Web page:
When I turned 40 I made up a joke. “What’s the difference between being under 40 and over 40? When you are under 40 and something goes wrong with your body, you know you will get better. When you are over 40, you aren’t sure.”
When I turned 60 I added another question to the joke. “What’s the difference between being under 60 and over 60? When you are under 60 and something goes wrong with your body, you wonder if you will bet better. When you are over 60, you know for sure you won’t get better.”
At 65 I’m learning that there are a lot of things that can go wrong with a body, even if you are healthy. I’m amazed that no one seems to talk about a lot of this stuff. For example, I’ve known for a long time that my hearing will slowly get worse, but I didn’t know that it is perfectly normal for the ringing in my ears to increase. Is there a cure, or do I just have to learn to live with it?
Just lately the skin on the bottom of my feet feels thicker than before. It’s not painful, but I can tell there is a little bit of numbness there. Meanwhile, the rest of my skin seems to be getting thinner. I’m now more likely now to get a cut or a scratch when I work in the garden or reach for something on a shelf.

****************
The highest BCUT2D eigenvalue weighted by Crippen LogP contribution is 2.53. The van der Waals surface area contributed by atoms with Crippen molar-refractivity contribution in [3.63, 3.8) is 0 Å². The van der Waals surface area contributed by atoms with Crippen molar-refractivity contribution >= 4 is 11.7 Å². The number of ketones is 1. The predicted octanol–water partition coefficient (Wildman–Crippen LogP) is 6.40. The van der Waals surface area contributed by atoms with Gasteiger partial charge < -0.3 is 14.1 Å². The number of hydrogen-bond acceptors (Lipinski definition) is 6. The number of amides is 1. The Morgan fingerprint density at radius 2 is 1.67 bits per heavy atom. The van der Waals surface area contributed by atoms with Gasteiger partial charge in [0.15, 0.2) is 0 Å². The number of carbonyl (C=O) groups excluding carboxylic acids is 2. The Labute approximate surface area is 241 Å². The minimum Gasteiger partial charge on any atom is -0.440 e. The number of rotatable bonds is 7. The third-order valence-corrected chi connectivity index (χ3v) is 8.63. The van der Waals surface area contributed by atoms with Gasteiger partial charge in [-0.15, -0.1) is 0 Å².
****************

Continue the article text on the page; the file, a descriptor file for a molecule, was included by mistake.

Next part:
I sometimes find it harder to remember a name or think of just the right word. But I’m only 65. With each of these “senior moments,” I worry about dementia. I watched my father lose his memories and skills, and now I’m watching my step mom go through the same process.
Even with exercising 5 or 6 days a week, my balance isn’t what it used to be. I’m not as flexible. It’s getting a little harder to pick things up off the floor. Just lately I learned that I can expect my sense of smell to slowly degrade. And my heart is doing funny things (AF or Atrial Fibrillation).
How many more old age surprises have I yet to discover? Is there a way to solve some of these problems? Is there a way to grow old well?
These are some of the questions I am hoping to write about and discuss with you. Feel free to add your comments as I add posts. Maybe together we can find some answers. Pete